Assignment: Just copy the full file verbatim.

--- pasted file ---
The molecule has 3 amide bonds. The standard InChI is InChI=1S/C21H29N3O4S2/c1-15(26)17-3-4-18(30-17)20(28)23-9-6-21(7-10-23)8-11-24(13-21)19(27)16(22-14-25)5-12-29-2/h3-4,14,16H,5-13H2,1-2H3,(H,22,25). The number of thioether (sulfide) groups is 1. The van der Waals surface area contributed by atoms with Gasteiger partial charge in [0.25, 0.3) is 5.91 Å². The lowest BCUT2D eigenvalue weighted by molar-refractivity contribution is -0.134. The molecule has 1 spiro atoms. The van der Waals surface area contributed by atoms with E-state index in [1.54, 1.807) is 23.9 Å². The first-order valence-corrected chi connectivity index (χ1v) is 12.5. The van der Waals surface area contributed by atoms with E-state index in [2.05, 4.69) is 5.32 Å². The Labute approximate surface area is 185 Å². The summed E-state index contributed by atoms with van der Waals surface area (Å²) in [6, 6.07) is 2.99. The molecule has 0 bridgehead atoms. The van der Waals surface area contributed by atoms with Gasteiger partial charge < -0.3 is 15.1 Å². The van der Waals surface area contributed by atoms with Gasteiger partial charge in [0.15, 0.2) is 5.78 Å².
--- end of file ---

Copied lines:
The molecule has 3 amide bonds. The standard InChI is InChI=1S/C21H29N3O4S2/c1-15(26)17-3-4-18(30-17)20(28)23-9-6-21(7-10-23)8-11-24(13-21)19(27)16(22-14-25)5-12-29-2/h3-4,14,16H,5-13H2,1-2H3,(H,22,25). The number of thioether (sulfide) groups is 1. The van der Waals surface area contributed by atoms with Gasteiger partial charge in [0.25, 0.3) is 5.91 Å². The lowest BCUT2D eigenvalue weighted by molar-refractivity contribution is -0.134. The molecule has 1 spiro atoms. The van der Waals surface area contributed by atoms with E-state index in [1.54, 1.807) is 23.9 Å². The first-order valence-corrected chi connectivity index (χ1v) is 12.5. The van der Waals surface area contributed by atoms with E-state index in [2.05, 4.69) is 5.32 Å². The Labute approximate surface area is 185 Å². The summed E-state index contributed by atoms with van der Waals surface area (Å²) in [6, 6.07) is 2.99. The molecule has 0 bridgehead atoms. The van der Waals surface area contributed by atoms with Gasteiger partial charge < -0.3 is 15.1 Å². The van der Waals surface area contributed by atoms with Gasteiger partial charge in [0.15, 0.2) is 5.78 Å².